The amendments to the Labour Relations Act (LRA), which now give wider protection to staff employed through Temporary Employment Services or labour brokers, have been criticised for having the potential to curtail employment opportunities.
As of April 1, organisations will have to comply with new employment obligations which place limitations on the use of fixed-term (or temporary) contract employees who earn below R205 433.30 per annum.
The overarching change in the Act is that employees placed to work in the premises of the client of the labour broker will be regarded as a permanent employee of the client after three months – if there is no adequate reason for fixing the duration of an employment contract. These employees will also be entitled to the same benefits as permanent employees within that organisation.
These amendments relating to labour brokers are just one component of wholesale changes to the Labour Relations Act, which became effective from January 1. However, labour brokers were granted a three-month window period, which lapsed on March 31, to get their houses in order before employees gained additional rights.
Labour broker employees whose contracts predate January 1, will be afforded the opportunity to claim employment with the labour broker’s client – unless their work is temporary.
Director in the employment practice at Cliffe Dekker Hofmeyr, Johan Botes, says the changes to the Act are about protecting vulnerable employees from abusive practices.
“The amendments will streamline the labour environment and change how businesses employ and manage staff in their organisation,” Botes told Moneyweb.
The Act does not prohibit or outlaw the use of temporary services workers or using labour brokers. Botes says the amendments are intended to limit the use of employees through short-term contracts.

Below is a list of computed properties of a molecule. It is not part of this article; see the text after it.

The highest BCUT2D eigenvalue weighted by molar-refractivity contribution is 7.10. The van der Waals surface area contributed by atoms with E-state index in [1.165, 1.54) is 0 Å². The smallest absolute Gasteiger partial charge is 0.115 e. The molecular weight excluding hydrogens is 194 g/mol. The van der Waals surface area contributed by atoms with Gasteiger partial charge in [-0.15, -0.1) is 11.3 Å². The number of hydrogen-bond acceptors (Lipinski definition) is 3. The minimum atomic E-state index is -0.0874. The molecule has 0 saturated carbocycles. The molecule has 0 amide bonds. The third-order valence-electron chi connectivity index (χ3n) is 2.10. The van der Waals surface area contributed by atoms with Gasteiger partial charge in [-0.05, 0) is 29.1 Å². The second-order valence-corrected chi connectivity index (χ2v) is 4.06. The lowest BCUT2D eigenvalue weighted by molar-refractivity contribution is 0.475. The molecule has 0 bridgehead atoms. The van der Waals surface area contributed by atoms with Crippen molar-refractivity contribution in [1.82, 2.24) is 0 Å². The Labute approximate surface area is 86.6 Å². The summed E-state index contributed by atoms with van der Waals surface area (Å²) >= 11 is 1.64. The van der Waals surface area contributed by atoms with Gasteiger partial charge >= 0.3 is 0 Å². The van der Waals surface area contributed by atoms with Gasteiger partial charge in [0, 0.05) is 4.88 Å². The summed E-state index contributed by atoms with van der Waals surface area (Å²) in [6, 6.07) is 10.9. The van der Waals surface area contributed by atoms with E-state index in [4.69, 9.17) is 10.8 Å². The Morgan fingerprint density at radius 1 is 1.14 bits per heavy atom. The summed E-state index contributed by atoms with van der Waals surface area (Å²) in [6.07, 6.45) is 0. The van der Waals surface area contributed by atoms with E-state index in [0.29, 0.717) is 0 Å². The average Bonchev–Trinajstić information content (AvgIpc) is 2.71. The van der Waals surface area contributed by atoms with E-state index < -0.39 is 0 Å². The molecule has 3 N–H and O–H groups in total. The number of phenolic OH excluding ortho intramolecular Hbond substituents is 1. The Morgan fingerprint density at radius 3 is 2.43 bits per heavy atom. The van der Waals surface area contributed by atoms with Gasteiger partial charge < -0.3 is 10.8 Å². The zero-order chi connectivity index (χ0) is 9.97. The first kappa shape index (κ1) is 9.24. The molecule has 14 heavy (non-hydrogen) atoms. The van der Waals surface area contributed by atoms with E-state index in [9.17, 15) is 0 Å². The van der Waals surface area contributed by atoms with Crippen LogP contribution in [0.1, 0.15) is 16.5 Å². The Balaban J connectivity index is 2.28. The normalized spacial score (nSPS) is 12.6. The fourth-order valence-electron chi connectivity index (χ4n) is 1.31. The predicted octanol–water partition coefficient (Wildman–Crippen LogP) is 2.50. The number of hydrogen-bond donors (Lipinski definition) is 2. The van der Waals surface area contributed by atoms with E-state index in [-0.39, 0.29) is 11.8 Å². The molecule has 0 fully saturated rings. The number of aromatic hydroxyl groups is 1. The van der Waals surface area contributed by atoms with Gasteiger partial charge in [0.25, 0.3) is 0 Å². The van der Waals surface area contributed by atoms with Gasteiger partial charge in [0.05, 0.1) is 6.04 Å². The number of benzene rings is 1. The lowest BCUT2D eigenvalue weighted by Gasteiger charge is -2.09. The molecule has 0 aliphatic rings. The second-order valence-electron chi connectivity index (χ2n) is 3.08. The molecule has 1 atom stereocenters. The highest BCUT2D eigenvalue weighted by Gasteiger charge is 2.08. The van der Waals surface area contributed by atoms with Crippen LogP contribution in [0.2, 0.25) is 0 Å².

All industries which make use of the labour broking system will be impacted by the Act, says Nick Robb, partner in the employment & employee benefits practice within the commercial business unit at Webber Wentzel.
Threat to employment?
This legislative move has been four years in the making by the Department of Labour, after calls by trade unions for the labour broking system to be scrapped.
Labour brokers are viewed as “middlemen” by Cosatu, who take a cut from the wages of employees who are deployed to the broker’s client.
More regulation to the labour broking market is seen as creating a hostile environment for the industry.
Free Market Foundation economist Loane Sharp says labour brokers are the biggest channel for unemployed individuals to enter the labour market, but the amended Act will have a “disastrous impact on employment.”
Sharp says a survey of close to 500 labour brokers which represent 90% of job placements in South Africa, revealed that changes to the Act will cost the economy jobs.
To put the expected job losses into perspective, Sharp says before April 30, 254 000 jobs are expected to be lost and of this figure, 192 000 “have already been lost”. “These are temporary workers who are terminated and never to be taken permanently.”
According to Statistics South Africa’s Quarterly Employment Statistics survey, the unemployment rate for the fourth quarter is sitting at 24.3%. During this period, the labour force decreased by 39 000 and the number of unemployed people decreased by 242 000. Sharp expects the unemployment rate to rise to 32.1%.
He says labour brokers are seeing less employment growth in South Africa and, as a result, are expanding activities outside the country. “Labour brokers have a legitimate and valued sense that employment in South Africa will never grow and they will never be free of government scrutiny,” Sharp adds.
Response from industry
There have been mixed reactions to the new Act. Solidarity deputy general Johan Kruger says there have been enquiries from its members about the impact of the new legislation and how it affects their careers.
“We are of the opinion that the amendment to the Act could result in companies increasingly subcontracting services or scaling down certain activities instead of employing temporary workers,” says Kruger.
Botes says most industries have conducted a full review of their staffing needs. “They have been assessing, if they have temporary staff, whether they need them. And the amendments will make these organisations constantly review their staffing needs,” he says.